Wednesday, February 12, 2014

Amanda Knox and Raffaele Sollecito; Billy Wayne Cope; The Norfolk Four; Insightful Huffington Post commentary makes the telling point that "convictions are on shaky ground when prosecutors have to explain away "conspiracy theories" in order to save them or are constantly switching theories to explain away DNA." Professor Steve Drizen and Hannah Riley;

POST: "Knox and Sollecito: Victims of a prosecutor's 'conspiracy theories' to explain away DNA," by Professor Steve Drizen, and Hannah Riley, published by the Huffington Post on February 12, 2014;  Steven A. Drizin is the former Legal Director of the Center on Wrongful Convictions at Northwestern University School of Law and is one of Billy Wayne Cope's appellate attorneys. Hannah Riley is a Communications Associate at the Innocence Project. She has worked independently on Knox and Sollecito's case, and the opinions expressed here are hers and not necessarily those of the organization."

GIST: "Amanda Knox and Raffaele Sollecito are innocent of Meredith Kercher's murder. Rudy Guede sexually assaulted and killed Kercher after she came upon him burglarizing the house she shared with Knox and two other young women. The easiest way for us to clarify their innocence is to examine the case in the context of our work on false confessions and the lessons we have learned from working in the Innocence Movement.  In the annals of false confessions, there are only two other cases that rival the Knox case: the Billy Wayne Cope case and the Norfolk Four case. These three are the only rape-murder cases in which prosecutors continued to pursue convictions against an original suspect who "confessed" even after DNA testing conducted before trial matched to a different person who had little or no connection to the original suspects. When such DNA evidence surfaces before trial, prosecutors almost always drop charges against the original suspects and pursue the man whose DNA is a match. That the prosecutors in these cases didn't and that juries convicted Knox, Sollecito, the Norfolk Four, and Cope speaks to the power of confession evidence to blind them to the truth.........The hopes and fates of Knox, Sollecito, the Norfolk Four, and Billy Wayne Cope now depend on the willingness of Italian and American authorities and courts to learn what the U.S. Supreme Court recognized in Corley v. United States in 2009: The pressures of police interrogations are so immense that they can induce "a frighteningly high percentage of false confessions." There's a second lesson that they must also learn: When DNA evidence tells a different story than a confession, the DNA should trump the confession. That's why DNA is the gold standard. Confessions, however, are often no more than "Fool's gold." Finally, perhaps the most enduring lesson from the study of wrongful conviction cases is that convictions are on shaky ground when prosecutors have to invent "conspiracy theories" in order to save them or are constantly switching theories to explain away DNA."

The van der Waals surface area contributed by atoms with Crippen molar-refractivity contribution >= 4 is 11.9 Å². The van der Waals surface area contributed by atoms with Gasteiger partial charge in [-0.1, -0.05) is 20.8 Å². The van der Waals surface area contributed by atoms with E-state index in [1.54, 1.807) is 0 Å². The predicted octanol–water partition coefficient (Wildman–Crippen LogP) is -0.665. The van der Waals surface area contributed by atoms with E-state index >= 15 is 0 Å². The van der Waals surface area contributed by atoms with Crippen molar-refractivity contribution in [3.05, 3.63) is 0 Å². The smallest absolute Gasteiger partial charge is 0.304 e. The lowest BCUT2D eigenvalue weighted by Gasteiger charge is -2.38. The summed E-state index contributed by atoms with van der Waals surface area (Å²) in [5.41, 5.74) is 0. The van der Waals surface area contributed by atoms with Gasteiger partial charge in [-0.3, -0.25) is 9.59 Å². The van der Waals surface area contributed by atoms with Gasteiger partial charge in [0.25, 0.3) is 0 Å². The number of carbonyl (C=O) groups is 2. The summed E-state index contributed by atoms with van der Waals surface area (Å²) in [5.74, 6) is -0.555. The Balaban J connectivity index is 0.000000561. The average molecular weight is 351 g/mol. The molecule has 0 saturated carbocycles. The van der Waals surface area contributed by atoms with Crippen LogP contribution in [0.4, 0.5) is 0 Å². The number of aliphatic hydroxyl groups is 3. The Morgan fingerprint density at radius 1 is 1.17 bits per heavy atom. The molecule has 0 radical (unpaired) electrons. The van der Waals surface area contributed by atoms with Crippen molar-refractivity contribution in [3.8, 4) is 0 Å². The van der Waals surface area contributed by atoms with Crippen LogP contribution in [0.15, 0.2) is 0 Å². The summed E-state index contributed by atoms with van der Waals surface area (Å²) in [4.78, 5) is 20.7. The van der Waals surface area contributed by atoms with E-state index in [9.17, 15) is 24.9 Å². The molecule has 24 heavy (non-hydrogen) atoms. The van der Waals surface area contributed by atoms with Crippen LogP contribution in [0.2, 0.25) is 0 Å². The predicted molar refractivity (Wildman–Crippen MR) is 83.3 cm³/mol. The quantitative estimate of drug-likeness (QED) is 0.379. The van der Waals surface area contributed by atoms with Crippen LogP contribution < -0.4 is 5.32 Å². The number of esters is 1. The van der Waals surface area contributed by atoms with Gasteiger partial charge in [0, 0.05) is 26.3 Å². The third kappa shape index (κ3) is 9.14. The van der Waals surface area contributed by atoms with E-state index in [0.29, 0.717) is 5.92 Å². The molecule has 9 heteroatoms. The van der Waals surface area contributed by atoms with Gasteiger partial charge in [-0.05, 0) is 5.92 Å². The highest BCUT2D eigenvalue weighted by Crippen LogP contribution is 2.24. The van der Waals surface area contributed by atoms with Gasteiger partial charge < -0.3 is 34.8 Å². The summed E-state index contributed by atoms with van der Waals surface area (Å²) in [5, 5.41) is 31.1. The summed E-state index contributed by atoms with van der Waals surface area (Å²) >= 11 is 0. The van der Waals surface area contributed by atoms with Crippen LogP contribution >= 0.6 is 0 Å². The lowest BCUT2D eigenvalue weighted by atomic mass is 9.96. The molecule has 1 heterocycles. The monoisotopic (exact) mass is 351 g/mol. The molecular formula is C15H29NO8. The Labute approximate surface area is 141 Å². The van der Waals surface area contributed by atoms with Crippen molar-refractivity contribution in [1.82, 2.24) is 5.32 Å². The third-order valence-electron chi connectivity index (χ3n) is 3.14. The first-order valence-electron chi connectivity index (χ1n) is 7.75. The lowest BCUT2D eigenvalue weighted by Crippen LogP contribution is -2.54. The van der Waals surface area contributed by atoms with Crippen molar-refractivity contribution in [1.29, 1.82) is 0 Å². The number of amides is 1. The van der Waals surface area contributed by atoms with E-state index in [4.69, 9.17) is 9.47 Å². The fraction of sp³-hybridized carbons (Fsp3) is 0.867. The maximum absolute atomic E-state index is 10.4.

The entire post  can be found at:


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